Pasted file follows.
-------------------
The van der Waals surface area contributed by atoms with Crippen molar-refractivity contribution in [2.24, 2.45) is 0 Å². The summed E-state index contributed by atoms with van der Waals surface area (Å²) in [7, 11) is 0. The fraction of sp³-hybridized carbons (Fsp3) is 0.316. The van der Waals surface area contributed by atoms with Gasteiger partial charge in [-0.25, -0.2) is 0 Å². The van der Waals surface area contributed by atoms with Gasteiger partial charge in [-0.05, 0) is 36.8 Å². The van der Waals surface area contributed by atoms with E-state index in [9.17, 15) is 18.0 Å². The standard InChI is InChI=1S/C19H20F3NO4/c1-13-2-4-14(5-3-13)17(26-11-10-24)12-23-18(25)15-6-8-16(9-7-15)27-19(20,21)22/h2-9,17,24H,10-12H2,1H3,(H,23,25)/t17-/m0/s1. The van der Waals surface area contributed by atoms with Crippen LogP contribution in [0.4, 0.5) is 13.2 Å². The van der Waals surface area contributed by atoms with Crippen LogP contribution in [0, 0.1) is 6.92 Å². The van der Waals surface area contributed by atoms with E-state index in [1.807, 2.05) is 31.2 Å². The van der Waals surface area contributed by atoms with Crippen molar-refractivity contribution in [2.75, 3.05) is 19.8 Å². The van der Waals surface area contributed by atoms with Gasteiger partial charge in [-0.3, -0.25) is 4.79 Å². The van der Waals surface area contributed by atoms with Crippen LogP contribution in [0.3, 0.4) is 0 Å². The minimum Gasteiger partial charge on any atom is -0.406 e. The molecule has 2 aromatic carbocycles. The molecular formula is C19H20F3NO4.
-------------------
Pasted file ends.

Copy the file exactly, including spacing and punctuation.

The van der Waals surface area contributed by atoms with Crippen molar-refractivity contribution in [2.24, 2.45) is 0 Å². The summed E-state index contributed by atoms with van der Waals surface area (Å²) in [7, 11) is 0. The fraction of sp³-hybridized carbons (Fsp3) is 0.316. The van der Waals surface area contributed by atoms with Gasteiger partial charge in [-0.25, -0.2) is 0 Å². The van der Waals surface area contributed by atoms with Gasteiger partial charge in [-0.05, 0) is 36.8 Å². The van der Waals surface area contributed by atoms with E-state index in [9.17, 15) is 18.0 Å². The standard InChI is InChI=1S/C19H20F3NO4/c1-13-2-4-14(5-3-13)17(26-11-10-24)12-23-18(25)15-6-8-16(9-7-15)27-19(20,21)22/h2-9,17,24H,10-12H2,1H3,(H,23,25)/t17-/m0/s1. The van der Waals surface area contributed by atoms with Crippen LogP contribution in [0.4, 0.5) is 13.2 Å². The van der Waals surface area contributed by atoms with Crippen LogP contribution in [0, 0.1) is 6.92 Å². The van der Waals surface area contributed by atoms with E-state index in [1.807, 2.05) is 31.2 Å². The van der Waals surface area contributed by atoms with Crippen molar-refractivity contribution in [2.75, 3.05) is 19.8 Å². The van der Waals surface area contributed by atoms with Gasteiger partial charge in [-0.3, -0.25) is 4.79 Å². The van der Waals surface area contributed by atoms with Crippen LogP contribution in [0.3, 0.4) is 0 Å². The minimum Gasteiger partial charge on any atom is -0.406 e. The molecule has 2 aromatic carbocycles. The molecular formula is C19H20F3NO4.